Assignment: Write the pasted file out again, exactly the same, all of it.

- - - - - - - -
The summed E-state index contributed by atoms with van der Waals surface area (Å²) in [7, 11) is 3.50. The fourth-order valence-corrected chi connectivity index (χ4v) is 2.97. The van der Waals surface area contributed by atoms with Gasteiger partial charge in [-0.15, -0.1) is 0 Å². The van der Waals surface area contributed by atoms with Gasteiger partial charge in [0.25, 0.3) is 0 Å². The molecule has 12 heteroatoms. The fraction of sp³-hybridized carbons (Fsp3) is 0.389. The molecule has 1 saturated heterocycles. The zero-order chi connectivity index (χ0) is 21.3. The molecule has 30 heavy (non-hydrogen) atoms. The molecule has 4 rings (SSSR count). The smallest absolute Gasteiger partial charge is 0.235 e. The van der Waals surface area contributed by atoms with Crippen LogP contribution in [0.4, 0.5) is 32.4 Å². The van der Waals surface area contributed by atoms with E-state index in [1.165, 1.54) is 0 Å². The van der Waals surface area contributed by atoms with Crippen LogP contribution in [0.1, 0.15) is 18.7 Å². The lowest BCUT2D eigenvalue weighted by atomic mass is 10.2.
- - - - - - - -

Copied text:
The summed E-state index contributed by atoms with van der Waals surface area (Å²) in [7, 11) is 3.50. The fourth-order valence-corrected chi connectivity index (χ4v) is 2.97. The van der Waals surface area contributed by atoms with Gasteiger partial charge in [-0.15, -0.1) is 0 Å². The van der Waals surface area contributed by atoms with Gasteiger partial charge in [0.25, 0.3) is 0 Å². The molecule has 12 heteroatoms. The fraction of sp³-hybridized carbons (Fsp3) is 0.389. The molecule has 1 saturated heterocycles. The zero-order chi connectivity index (χ0) is 21.3. The molecule has 30 heavy (non-hydrogen) atoms. The molecule has 4 rings (SSSR count). The smallest absolute Gasteiger partial charge is 0.235 e. The van der Waals surface area contributed by atoms with Crippen LogP contribution in [0.4, 0.5) is 32.4 Å². The van der Waals surface area contributed by atoms with E-state index in [1.165, 1.54) is 0 Å². The van der Waals surface area contributed by atoms with Crippen LogP contribution in [0.1, 0.15) is 18.7 Å². The lowest BCUT2D eigenvalue weighted by atomic mass is 10.2.